How new mothers’ health data is saving women’s lives in California

Dr. David Lagrew is an OB-GYN and founding member of the CMQCC. 

How did the California Maternal Quality Care Collaborative get started? 

In 2005 the state [of California] noticed that our maternal mortality rate was increasing. So CMQCC was formed in 2006 with the intent to lower maternal mortality in the state of California, funded by the state department of health. 

It became apparent that we were going to need good data to make the kinds of changes we needed to make. And so a couple of years later they initiated the Maternal Data Center. In a nutshell, we take birth certificate data, which is public domain, and we combine that with a discharge file, a set of the discharge codes, and other information. From that we can derive all sorts of statistics. If you go on the website, there’s actually a sample that you can play with. It’s really a pretty slick application.

What has happened to the maternal mortality rate in California since this project launched? 

The maternal mortality rate fell by more than 50 percent between 2006 and 2013, even as rates continued to rise across the U.S. 

Can you tell us more about the kinds of data you collect? How do you know what interventions are working or not working?  

We can get state data on all hospitals in California. But also we’ve started what we call our active track, which today most hospitals participate in. Rather than waiting, the data center offers a way that people can send their file on a monthly basis. And that way they can get back their statistics 45 days after the close of the month. And so that from a quality improvement standpoint, obviously that’s a better way to do it because the more timely the data the more impact it has.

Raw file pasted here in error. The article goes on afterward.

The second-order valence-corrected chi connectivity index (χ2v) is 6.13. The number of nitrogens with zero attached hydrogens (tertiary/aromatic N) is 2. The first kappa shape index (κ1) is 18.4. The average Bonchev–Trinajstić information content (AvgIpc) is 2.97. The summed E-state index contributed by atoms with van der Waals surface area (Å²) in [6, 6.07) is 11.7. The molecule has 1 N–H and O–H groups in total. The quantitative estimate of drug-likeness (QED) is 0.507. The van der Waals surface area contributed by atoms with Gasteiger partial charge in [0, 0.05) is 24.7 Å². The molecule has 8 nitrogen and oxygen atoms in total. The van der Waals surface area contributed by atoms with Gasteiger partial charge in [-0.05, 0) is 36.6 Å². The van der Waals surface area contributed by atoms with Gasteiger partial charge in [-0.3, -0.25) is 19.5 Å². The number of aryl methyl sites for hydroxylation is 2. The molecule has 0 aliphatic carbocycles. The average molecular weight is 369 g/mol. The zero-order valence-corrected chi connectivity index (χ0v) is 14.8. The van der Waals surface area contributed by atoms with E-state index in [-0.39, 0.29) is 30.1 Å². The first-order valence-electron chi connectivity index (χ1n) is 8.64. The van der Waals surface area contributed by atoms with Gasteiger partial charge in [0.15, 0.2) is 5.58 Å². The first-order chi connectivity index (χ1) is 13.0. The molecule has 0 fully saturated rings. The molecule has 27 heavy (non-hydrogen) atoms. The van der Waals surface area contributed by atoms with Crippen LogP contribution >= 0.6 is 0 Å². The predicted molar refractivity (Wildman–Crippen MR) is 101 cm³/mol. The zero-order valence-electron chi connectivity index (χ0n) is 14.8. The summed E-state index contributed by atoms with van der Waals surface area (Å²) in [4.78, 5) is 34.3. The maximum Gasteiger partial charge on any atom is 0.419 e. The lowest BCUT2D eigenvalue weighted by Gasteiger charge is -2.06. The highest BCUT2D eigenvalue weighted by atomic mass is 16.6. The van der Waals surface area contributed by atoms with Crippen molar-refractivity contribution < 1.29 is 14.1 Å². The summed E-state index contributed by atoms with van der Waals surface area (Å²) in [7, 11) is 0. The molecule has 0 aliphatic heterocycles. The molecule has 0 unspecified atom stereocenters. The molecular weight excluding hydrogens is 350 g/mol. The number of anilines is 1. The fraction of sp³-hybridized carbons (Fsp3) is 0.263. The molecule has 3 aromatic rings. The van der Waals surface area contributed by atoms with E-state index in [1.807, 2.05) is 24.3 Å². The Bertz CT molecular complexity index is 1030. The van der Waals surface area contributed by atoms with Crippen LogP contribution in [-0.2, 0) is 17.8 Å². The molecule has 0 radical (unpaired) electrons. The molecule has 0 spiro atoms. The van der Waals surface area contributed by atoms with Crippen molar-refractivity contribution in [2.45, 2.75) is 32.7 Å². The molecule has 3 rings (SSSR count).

Our first focus was on maternal hemorrhage or bleeding problems…The big metrics we use are transfusion rates––there’s a metric we have called severe maternal morbidity. That’s a measure of, “Hey, did the mom go to the intensive care unit? Or did she get a big transfusion? Or did she have kidney failure, etc.?” That we can calculate automatically. The same with most of the C-section rates. There are certain metrics that are defined out there and certain metrics that frankly you have to kind of create. There is an organization called The National Quality Forum (NQF). It’s actually an organization that vets quality metrics. And so we actually took some metrics NQF and got them blessed. It’s a pretty rigorous process that is set up to do it. 

Occasionally there are some things, breastfeeding for example, where there’s just no discharge code. So you have to sample a small set of your population—what the data center does is give you a list of patients and say, “Hey, go check these charts and see what happened.” Then we use that data to manually track outcomes.

How does the data then inform best practices to improve maternal healthcare? How do you share out the results of your findings? 

We started putting out toolkits, which I call “collections of good ideas for change”. These always include some metrics, [informed by data we’ve collected from hospitals]. Then we would hold these collaboratives with hospitals so they could learn to implement the toolkits in their particular care settings. They started sharing ideas and actually gave us ways to improve the toolkits. It caught on by the early teens—by 2011, 2012. Usually somewhere between 20 and 40 hospitals at a time would be in these collaboratives.

Can you tell us about one particularly important innovation that’s taught in the toolkits? 

The hemorrhage cart is one of the most straightforward examples. In the toolkit, we have clear instructions that hospitals can follow, step-by-step, to immediately address something like dangerous blood loss, and it tells you what equipment hospitals need to have on-hand and ready to go.